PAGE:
There has been similarly consistent demand for retail space in Canada, where annual net absorption has remained in positive territory throughout the pandemic, unlike the U.S. where growth was 28.7 million SF in the red in 2020.  On the heels of last year’s 5.8 million SF of net absorption, Canada posted 1.3 million SF of Q1 growth.  Its vacancy rate is 2.1%, a record low. 

Foot traffic has returned to pre-pandemic levels.  U.S. store openings outpaced closures for the first time since 2014.  Since bankruptcy was sought in 2020 by more than 40 merchants, including Neiman Marcus, Lord & Taylor, JC Penney, Brooks Brothers and Ann Taylor, bankruptcies filings last year declined to a five-year low. However, with 2020’s flood of closings, landlords began repurposing large swaths of vacant space into nonretail uses such as warehousing and distribution.

Growth is being driven by increased demand for smaller spaces, which fell last year to a historic low average 3,000 SF.   In addition, as retail follows rooftops, U.S. developers and national merchants are focused on growth markets in the West and South, turning away from many urban markets in the Midwest and Northeast that have underperformed the national average. READ MORE >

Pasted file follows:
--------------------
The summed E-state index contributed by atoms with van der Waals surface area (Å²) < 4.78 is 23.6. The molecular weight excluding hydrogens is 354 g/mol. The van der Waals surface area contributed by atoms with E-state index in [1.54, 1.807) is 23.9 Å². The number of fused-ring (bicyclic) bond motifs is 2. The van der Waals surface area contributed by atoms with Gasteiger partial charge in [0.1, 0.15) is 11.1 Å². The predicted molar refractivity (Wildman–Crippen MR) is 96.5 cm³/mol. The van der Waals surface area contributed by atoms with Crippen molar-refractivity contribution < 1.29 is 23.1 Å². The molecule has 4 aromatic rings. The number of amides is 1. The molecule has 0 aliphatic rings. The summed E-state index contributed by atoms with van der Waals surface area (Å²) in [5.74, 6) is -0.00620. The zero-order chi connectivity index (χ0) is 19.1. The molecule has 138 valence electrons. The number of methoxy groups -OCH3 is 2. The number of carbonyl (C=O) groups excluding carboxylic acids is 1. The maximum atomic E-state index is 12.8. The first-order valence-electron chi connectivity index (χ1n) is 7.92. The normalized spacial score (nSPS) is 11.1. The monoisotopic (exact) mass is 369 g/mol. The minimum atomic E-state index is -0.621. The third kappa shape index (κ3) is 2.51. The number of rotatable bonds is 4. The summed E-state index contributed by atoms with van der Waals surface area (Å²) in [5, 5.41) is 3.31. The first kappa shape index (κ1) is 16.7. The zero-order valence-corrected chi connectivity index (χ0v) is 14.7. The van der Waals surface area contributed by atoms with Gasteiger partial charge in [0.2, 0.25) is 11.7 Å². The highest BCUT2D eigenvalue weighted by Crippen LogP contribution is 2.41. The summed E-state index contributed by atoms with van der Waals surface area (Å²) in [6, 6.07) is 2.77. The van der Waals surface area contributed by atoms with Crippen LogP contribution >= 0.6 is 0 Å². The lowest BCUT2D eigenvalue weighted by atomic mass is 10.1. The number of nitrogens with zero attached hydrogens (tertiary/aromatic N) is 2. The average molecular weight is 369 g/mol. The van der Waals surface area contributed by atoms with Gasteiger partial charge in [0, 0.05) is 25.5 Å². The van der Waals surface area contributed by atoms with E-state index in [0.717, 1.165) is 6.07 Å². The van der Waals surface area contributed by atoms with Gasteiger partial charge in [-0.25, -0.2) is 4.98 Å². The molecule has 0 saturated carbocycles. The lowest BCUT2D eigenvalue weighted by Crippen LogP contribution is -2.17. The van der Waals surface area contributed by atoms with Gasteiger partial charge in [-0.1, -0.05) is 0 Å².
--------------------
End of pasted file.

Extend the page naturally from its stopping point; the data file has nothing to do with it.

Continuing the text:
Following successive quarters of healthy and often unprecedented demand for apartments, tenant growth in the first quarter slowed with the onset of the Omicron variant of the coronavirus and as annual rent growth has soared into the teens.  Meanwhile, apartment values have skyrocketed with the national average sale price hitting $244,343 per unit in Q1, an 18.4% year-over-year increase.

First quarter net absorption totaled 54,170 units, down 39% year over year. In 2021 tenant growth totaled 697,963 apartments, an 83% jump over the previous record of 381,288 units in 2020.  Average effective rents in Q1 were $1,572, up 13.7% year over year and 16.4% since the lockdown. Some Sun Belt markets, such as Tampa, Phoenix and Austin, saw annual rent hikes of more than 20%. 

Meanwhile, multifamily developers and landlords following migration patterns of workers during the pandemic are betting heavily on apartments across the South and Southwest where warm weather and business-friendly governments have attracted workers and employers from California and the Northeast.  The rent growth also boosts New York and the Bay Area into positive territory, two markets hit hardest in the pandemic. San Francisco’s average rent of $2,972, up 8.3% in 2021, is the nation’s highest followed by New York City’s $2,881 and San Jose’s $2,816. READ MORE >